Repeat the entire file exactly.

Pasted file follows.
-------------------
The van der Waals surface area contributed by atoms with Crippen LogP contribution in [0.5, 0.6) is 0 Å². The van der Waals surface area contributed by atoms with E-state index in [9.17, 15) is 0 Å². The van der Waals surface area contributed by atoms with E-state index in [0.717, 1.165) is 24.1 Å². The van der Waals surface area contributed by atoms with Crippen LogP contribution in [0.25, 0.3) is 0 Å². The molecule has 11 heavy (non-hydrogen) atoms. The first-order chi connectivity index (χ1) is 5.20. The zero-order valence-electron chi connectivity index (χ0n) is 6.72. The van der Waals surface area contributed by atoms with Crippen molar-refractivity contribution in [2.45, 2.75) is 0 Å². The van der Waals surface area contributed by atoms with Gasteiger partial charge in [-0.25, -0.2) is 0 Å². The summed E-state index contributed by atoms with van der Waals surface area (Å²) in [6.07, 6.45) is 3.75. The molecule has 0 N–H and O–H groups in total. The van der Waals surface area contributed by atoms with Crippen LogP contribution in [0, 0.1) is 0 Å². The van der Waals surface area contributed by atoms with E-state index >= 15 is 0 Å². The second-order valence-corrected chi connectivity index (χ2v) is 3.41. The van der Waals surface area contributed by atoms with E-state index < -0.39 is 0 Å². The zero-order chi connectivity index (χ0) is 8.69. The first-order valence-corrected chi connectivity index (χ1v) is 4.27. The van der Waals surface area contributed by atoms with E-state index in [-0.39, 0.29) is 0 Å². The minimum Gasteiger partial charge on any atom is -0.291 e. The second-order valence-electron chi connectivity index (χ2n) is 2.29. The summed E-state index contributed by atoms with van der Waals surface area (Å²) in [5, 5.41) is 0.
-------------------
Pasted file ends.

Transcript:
The van der Waals surface area contributed by atoms with Crippen LogP contribution in [0.5, 0.6) is 0 Å². The van der Waals surface area contributed by atoms with E-state index in [9.17, 15) is 0 Å². The van der Waals surface area contributed by atoms with E-state index in [0.717, 1.165) is 24.1 Å². The van der Waals surface area contributed by atoms with Crippen LogP contribution in [0.25, 0.3) is 0 Å². The molecule has 11 heavy (non-hydrogen) atoms. The first-order chi connectivity index (χ1) is 5.20. The zero-order valence-electron chi connectivity index (χ0n) is 6.72. The van der Waals surface area contributed by atoms with Crippen molar-refractivity contribution in [2.45, 2.75) is 0 Å². The van der Waals surface area contributed by atoms with Gasteiger partial charge in [-0.25, -0.2) is 0 Å². The summed E-state index contributed by atoms with van der Waals surface area (Å²) in [6.07, 6.45) is 3.75. The molecule has 0 N–H and O–H groups in total. The van der Waals surface area contributed by atoms with Crippen LogP contribution in [0, 0.1) is 0 Å². The van der Waals surface area contributed by atoms with E-state index >= 15 is 0 Å². The second-order valence-corrected chi connectivity index (χ2v) is 3.41. The van der Waals surface area contributed by atoms with E-state index < -0.39 is 0 Å². The zero-order chi connectivity index (χ0) is 8.69. The first-order valence-corrected chi connectivity index (χ1v) is 4.27. The van der Waals surface area contributed by atoms with E-state index in [-0.39, 0.29) is 0 Å². The minimum Gasteiger partial charge on any atom is -0.291 e. The second-order valence-electron chi connectivity index (χ2n) is 2.29. The summed E-state index contributed by atoms with van der Waals surface area (Å²) in [5, 5.41) is 0.